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Workshops & seminars

Wearable Memory Pt. 2

Date & time
Monday, May 8, 2023
3 p.m. – 5 p.m.
Other dates

Thursday, April 27, 2023


This event is free


J.W. McConnell Building
1400 De Maisonneuve Blvd. W.

Wheel chair accessible


This workshop is now full.

Artwork of crocheted squares arranged with a light bulb, apples, thread Photo: Selina Latour and Meagan Bissett

Facilitated by Concordia MFA students Selina Latour and Meagan Bissett, this workshop is a continuation of Wearable Memory Part 1. Participants from the previous workshop will identify and perform a mending intervention on their wearable, guided by the narrative and memory work of the first workshop. This may involve repairing for further use, altering for a different use, or ‘mending’ one’s relationship with the wearable through changing, adding or removing elements.

Throughout, we will continue to facilitate discussion around memory, narrative, the body, and the role that wearables play in our lives, as portable homes and non-human entities with which we share an intimate relationship. Crucially, the workshop will also build material literacy and practical mending skills towards sustainability and care, prompting participants to carry the skills and ethos of mending into their own communities. We will also offer mending advice and/or materials to interested visitors who drop-in to the publicly accessible space.

About the artists

Bissett and Latour began collaborating during their undergraduate degrees at NSCAD University (BFA, 2016). Followed by an artist residency in northern Iceland (NES, 2017), they developed a practice that involves local plants and sustainable materials. Since then they have lived in Montreal, where they have pursued graduate degrees (Bissett: MA Art Education '23, Latour: MFA Fibres and Material Practices, '23), and continue to maintain a studio practice in textiles, performance, and image-based media. Having now collaborated for over 10 years, they have recently pivoted towards educative, socially-engaged and community-oriented artworks and workshops. Inviting participants of all ages and skill levels to participate, their vision is to facilitate interactions that encourage skill-sharing and storytelling within craft traditions. Learning alongside knitting circles, weaving collectives, educators, and acquaintances, their work emphasizes the importance of localized crafts and cultural traditions that focus on slowness, connectivity, sustainability, and creativity.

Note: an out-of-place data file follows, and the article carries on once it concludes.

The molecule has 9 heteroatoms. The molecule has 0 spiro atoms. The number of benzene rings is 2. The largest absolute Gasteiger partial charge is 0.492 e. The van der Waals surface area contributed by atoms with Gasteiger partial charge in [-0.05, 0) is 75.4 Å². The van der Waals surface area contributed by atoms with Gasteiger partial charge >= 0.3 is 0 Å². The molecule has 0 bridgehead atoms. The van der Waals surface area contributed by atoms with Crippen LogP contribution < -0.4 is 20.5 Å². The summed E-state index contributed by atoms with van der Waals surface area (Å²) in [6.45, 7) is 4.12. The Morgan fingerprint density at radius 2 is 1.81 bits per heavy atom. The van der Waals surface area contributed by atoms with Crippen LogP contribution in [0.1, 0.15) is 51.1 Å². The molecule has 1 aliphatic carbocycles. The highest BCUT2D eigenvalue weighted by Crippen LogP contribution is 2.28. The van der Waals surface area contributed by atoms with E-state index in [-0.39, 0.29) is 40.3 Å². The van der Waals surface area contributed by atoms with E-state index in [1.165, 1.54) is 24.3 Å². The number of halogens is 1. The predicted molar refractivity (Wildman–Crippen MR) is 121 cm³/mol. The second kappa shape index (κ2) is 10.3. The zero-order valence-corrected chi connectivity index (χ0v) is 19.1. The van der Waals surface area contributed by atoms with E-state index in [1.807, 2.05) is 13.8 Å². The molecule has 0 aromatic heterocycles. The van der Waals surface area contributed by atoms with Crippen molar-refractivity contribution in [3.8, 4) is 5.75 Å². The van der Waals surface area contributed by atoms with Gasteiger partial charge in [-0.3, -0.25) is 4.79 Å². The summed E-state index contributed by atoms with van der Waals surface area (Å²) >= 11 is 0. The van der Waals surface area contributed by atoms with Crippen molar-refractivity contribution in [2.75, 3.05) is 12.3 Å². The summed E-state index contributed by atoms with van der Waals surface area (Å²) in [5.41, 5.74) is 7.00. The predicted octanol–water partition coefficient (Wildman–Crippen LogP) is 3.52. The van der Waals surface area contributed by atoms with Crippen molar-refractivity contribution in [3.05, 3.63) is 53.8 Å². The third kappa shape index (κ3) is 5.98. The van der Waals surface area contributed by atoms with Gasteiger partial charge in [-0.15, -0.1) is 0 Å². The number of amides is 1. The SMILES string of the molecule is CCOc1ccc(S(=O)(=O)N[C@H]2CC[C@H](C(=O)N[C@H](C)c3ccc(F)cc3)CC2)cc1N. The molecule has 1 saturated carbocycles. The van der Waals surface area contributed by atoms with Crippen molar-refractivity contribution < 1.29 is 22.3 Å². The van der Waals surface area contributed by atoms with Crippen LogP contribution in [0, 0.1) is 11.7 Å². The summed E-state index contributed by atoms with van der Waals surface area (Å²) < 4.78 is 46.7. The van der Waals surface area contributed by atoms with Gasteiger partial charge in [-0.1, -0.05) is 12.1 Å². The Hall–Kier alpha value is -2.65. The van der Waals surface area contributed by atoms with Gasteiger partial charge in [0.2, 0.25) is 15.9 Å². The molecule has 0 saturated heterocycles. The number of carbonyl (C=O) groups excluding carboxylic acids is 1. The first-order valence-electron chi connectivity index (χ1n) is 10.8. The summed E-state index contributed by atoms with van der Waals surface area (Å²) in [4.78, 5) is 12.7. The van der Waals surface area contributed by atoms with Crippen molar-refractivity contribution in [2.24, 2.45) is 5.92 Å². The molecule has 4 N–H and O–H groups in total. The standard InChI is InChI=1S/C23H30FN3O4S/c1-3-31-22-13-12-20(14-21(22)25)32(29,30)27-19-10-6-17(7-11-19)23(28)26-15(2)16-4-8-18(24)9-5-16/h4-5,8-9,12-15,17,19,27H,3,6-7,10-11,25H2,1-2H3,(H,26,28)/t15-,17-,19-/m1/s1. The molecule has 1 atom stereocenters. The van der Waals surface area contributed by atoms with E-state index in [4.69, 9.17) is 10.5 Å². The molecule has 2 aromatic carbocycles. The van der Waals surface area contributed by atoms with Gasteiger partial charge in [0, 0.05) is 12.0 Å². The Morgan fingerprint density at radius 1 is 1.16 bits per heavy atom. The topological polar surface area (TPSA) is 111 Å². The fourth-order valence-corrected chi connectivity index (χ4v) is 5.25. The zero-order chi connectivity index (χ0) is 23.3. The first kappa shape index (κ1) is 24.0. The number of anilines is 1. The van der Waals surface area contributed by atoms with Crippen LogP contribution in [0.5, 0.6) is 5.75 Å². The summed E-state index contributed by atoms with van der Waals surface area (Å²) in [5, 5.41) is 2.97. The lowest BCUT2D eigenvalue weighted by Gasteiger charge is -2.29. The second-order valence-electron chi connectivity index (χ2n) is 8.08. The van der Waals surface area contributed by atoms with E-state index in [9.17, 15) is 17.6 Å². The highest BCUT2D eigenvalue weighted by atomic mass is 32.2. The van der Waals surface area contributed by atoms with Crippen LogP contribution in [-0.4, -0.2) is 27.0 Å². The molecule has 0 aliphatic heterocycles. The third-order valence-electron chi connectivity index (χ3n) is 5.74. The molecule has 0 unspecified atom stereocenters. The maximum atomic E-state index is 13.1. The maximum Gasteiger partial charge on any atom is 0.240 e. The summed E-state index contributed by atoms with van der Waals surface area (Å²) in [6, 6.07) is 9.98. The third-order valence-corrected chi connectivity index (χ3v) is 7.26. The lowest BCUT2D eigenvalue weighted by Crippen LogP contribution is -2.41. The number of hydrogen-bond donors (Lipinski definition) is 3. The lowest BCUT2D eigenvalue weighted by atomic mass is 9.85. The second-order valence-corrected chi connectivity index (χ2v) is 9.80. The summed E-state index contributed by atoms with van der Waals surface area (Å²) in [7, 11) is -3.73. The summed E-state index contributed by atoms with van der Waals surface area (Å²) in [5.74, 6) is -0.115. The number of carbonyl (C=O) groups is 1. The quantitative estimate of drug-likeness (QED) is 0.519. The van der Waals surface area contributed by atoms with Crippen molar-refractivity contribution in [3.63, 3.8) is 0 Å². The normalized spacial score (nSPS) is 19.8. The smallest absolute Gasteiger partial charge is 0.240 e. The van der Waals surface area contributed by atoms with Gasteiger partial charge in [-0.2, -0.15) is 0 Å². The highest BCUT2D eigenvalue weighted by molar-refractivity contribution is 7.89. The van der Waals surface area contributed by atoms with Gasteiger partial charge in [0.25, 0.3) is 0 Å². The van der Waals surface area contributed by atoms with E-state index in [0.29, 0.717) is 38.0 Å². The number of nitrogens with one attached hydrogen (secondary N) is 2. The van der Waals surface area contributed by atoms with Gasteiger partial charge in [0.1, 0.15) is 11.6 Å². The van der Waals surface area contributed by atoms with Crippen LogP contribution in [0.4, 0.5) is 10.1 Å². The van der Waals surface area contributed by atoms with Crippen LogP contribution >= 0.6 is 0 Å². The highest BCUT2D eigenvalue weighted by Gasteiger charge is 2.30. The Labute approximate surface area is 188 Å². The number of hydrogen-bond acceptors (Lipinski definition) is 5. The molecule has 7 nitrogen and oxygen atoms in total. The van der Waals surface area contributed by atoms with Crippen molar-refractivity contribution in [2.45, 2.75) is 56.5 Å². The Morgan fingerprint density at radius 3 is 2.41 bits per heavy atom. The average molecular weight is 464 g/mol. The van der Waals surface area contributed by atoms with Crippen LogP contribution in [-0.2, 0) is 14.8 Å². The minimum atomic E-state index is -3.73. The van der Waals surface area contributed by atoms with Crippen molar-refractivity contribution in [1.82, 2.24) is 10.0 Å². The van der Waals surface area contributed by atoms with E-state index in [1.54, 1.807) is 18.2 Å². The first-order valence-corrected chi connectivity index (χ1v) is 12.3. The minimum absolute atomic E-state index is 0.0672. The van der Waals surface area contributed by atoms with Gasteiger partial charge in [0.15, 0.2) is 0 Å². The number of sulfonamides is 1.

This event is part of:

Home/Making Project

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